The Reverend John Eagles (1783-1855), clergyman, artist and author. His ambition to become a professional landscape artist in the tradition of Poussin and Salvator Rosa was unfulfilled, and after being refused by the Old Water-Colour Society in 1809, he decided to take holy orders. A graduate of Oxford, he, like his fellow-critic George Darley, of the Athenaeum, followed the theories of art outlined in Reynolds's Discourses. From 1833 a regular contributor to Blackwood's Magazine on a wide range of subjects, Eagles wrote under the pseudonym of 'The Sketcher'. Eagles's suggestion, made in 1842, that Blackwood's should publish a periodical entirely devoted to the arts, and which Eagles himself would edit, was not taken up.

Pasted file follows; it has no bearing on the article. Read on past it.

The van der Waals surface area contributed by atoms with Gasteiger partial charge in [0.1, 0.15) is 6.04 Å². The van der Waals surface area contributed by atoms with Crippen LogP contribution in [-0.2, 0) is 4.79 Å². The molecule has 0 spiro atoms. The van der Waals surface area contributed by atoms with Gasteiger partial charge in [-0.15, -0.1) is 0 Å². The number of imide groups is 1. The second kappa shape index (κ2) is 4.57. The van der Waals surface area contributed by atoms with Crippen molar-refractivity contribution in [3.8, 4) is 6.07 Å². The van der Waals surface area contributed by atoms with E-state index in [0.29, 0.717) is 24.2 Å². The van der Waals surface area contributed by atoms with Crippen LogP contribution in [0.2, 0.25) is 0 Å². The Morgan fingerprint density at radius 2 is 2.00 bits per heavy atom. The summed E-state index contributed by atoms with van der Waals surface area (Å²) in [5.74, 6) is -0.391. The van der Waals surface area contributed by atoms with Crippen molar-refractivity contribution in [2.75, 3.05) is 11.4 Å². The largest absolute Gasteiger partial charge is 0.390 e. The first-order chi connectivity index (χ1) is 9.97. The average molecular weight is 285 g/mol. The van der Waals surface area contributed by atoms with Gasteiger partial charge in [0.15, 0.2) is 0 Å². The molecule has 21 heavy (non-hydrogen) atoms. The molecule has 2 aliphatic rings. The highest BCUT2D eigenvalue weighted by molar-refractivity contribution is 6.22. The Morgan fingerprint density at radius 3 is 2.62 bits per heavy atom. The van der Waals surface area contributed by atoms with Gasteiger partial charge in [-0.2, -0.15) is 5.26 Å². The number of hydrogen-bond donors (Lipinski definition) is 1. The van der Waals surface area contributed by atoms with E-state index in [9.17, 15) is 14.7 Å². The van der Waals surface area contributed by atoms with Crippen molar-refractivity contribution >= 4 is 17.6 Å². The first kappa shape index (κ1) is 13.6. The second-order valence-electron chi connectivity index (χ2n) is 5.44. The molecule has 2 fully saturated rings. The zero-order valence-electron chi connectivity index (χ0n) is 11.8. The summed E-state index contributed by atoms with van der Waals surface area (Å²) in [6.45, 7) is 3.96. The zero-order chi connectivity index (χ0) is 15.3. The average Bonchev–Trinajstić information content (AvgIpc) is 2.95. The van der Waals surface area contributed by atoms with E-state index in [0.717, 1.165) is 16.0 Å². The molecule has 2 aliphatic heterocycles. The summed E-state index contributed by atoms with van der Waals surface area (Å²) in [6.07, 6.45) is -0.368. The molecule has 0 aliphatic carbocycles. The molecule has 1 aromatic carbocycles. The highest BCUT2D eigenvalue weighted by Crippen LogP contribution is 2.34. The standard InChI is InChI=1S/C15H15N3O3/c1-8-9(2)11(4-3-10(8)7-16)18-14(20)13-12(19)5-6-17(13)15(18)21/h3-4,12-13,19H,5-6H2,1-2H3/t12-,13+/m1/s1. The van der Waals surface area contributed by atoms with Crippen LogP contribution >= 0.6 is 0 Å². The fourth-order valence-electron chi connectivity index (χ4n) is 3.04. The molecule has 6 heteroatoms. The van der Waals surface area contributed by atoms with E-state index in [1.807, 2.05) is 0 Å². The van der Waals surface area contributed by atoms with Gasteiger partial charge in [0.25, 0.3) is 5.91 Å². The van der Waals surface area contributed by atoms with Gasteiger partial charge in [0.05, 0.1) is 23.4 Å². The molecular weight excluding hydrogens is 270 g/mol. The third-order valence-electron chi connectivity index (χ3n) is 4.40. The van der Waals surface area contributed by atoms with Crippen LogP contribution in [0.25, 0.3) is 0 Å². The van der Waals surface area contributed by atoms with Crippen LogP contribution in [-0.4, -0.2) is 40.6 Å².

After his death Eagles was described as a 'highly-accomplished old English clergyman and country gentleman' (see here) by Margaret Oliphant reviewing Modern Painters I in Blackwood's Magazine, December 1855, and by his obituarist as 'a Tory of the old school in matters of both Church and State' ( Blackwood's Magazine, December 1855, p. 758). (See also Oliphant, Annals of a Publishing House.)

The dispute between Ruskin and Eagles following Eagles's critical attack on Turner in 1836, provoked a long-lived animosity which not only coloured the relationship between Ruskin and Blackwood's, but developed into a wider dispute between Ruskin and the critics.